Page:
Very often in the world of prairie restoration, there are differences of opinion on the ‘best’ way to improve a piece of land. After receiving the question below, Dan Carter wrote a reply that we felt would be helpful to share with everyone.
QUESTION from a TPE member
Just wondering what protection measures you implement in removing wild parsnips to protect the black swallowtail butterfly caterpillar. Parsnips is one of their select host plant. I’ve been finding caterpillars on parsnips for years. I know it is a horrible plant, but we also need to be careful not to destroy a species.
ANSWER from Dan Carter
You raise the conundrum that is really at the center of everything that happens with land stewardship. Everything we do to the benefit of one species, community, or ecosystem has reciprocal consequences for others that must be weighed against one-another.
Chapters and members have a very broad range of goals and approaches for the properties they care for, so I don’t presume to speak for them—and I don’t know if anyone is doing anything specifically to protect black swallowtail caterpillars as they control invasive species, but I don’t think people generally are. The best I can do is give you my take.
Generally, there should be a plan and/or goals in place that any conservation action that takes place serves. In other words, it wouldn’t make sense to eradicate parsnip just for the sake of doing so. Where The Prairie Enthusiasts are concerned, eradicating parsnip most often serves two separate goals. One is to establish or restore the diverse native vegetation associated with now-imperiled natural community types that in turn supports a broader diversity other life forms (invertebrates, vertebrates, fungi)—particularly those dependent on vanishingly rare prairies, savannas, or other fire-dependent natural communities. Parsnip infestations impede doing so. The goal of establishing or restoring a diverse prairie calls for a different set of actions and priorities than the goal of promoting one or a few plant, insect, or other animal species.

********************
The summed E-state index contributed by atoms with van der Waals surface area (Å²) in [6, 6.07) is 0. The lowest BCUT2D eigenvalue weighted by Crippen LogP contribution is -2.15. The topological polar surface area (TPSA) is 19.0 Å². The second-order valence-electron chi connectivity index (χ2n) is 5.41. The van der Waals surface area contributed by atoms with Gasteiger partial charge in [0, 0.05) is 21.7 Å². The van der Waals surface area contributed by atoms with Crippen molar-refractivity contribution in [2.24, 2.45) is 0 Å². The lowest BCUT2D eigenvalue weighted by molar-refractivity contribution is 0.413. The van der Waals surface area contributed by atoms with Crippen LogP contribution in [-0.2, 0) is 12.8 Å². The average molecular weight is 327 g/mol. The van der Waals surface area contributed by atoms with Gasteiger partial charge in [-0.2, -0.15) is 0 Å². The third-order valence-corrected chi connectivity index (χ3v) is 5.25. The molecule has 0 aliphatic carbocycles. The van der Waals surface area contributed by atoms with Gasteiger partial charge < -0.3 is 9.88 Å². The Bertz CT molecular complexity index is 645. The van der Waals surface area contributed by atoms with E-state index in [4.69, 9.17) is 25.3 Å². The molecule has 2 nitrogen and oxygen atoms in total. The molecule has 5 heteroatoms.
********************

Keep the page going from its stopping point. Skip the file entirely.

The other goal is to raise awareness of prairies and their value among the public, and the particular hazard parsnip poses to people in the course of their interaction with nature can impede that goal. In my view the most compelling argument for prairie conservation is the beauty of its flora and fauna, because the people whose imaginations are captured by that beauty are among the prairie’s most loyal advocates.
In most instances, the flora being encouraged through the eradication of parsnip will be more diverse and support a broader diversity of insects and other wildlife, including black swallowtails, because members of the carrot family are part of the native prairie, savanna, oak woodland, and sedge meadow communities we are often working towards restoring or reconstructing. Black swallowtail as a species benefits from using a broad range of native and exotic carrot family plants across the landscape (gardens, old fields, degraded woodlands, and high quality remnant natural communities), so it is able to maintain populations on or readily recolonize areas where exotic carrot family plants like parsnip, poison hemlock, and wild chervil have been removed. For instance, I eliminated parsnip and Queen Anne’s lace from our property early on, but we still have a good population of black swallowtail, because we have seven other native members of the carrot family native to prairies and savannas. Black swallowtail remained present on the surrounding landscape where its weedy or invasive host plants were still present and was able to recolonize—but now we now have a lot of other plant and insect species that we did not have before…and our children can romp around in it without fear of severe blisters. Native species I’ve observed black swallowtail larvae on include (but aren’t limited to) golden Alexanders, smooth meadow parsnip (Thaspium trifoliatum), yellow pimpernel, honewort, anise-root, sweet cicely, common water-hemlock, angelica, and black snakeroot (several species).
It would probably be possible to move caterpillars off of parsnip to other host plants, but oftentimes caterpillars won’t do as well if they are moved between species during their development. Doing this would also likely not be practical for larger infestations. …but in the case of black swallowtail, the local population will be fine so long as other host plants remain present, because just about all of the landscape outside of mowed lawn, paved areas, and cultivated fields still supports host plants, and black swallowtails disperse well, so the sites we might manage by eliminating parsnip generally already support other host plants, or they will.
I realize this may not get to the heart of your concern about the caterpillars on the parsnip, but concerns like yours either are or should be taken to account in the work that we do alongside all of the other factors that must be weighed in the course of good land stewardship.
Dan Carter, PhD
Landowner Services Coordinator
The Prairie Enthusiasts